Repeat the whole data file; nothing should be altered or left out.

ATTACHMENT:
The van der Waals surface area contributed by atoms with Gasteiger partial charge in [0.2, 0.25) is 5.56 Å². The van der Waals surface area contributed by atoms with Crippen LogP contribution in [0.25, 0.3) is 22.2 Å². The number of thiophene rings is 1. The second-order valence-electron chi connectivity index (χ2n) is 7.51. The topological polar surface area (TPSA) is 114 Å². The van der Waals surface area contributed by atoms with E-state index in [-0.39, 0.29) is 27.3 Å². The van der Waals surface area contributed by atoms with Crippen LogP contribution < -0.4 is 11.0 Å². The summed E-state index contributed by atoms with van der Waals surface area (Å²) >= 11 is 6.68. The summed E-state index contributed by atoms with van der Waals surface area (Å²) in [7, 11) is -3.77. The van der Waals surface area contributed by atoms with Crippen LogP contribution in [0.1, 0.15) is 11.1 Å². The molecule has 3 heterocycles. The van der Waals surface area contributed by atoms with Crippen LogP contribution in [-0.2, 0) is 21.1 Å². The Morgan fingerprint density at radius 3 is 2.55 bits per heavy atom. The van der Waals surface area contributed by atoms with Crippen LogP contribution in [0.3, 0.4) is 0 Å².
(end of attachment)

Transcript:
The van der Waals surface area contributed by atoms with Gasteiger partial charge in [0.2, 0.25) is 5.56 Å². The van der Waals surface area contributed by atoms with Crippen LogP contribution in [0.25, 0.3) is 22.2 Å². The number of thiophene rings is 1. The second-order valence-electron chi connectivity index (χ2n) is 7.51. The topological polar surface area (TPSA) is 114 Å². The van der Waals surface area contributed by atoms with E-state index in [-0.39, 0.29) is 27.3 Å². The van der Waals surface area contributed by atoms with Crippen LogP contribution < -0.4 is 11.0 Å². The summed E-state index contributed by atoms with van der Waals surface area (Å²) >= 11 is 6.68. The summed E-state index contributed by atoms with van der Waals surface area (Å²) in [7, 11) is -3.77. The van der Waals surface area contributed by atoms with Crippen LogP contribution in [0.1, 0.15) is 11.1 Å². The molecule has 3 heterocycles. The van der Waals surface area contributed by atoms with Crippen LogP contribution in [-0.2, 0) is 21.1 Å². The Morgan fingerprint density at radius 3 is 2.55 bits per heavy atom. The van der Waals surface area contributed by atoms with Crippen LogP contribution in [0.3, 0.4) is 0 Å².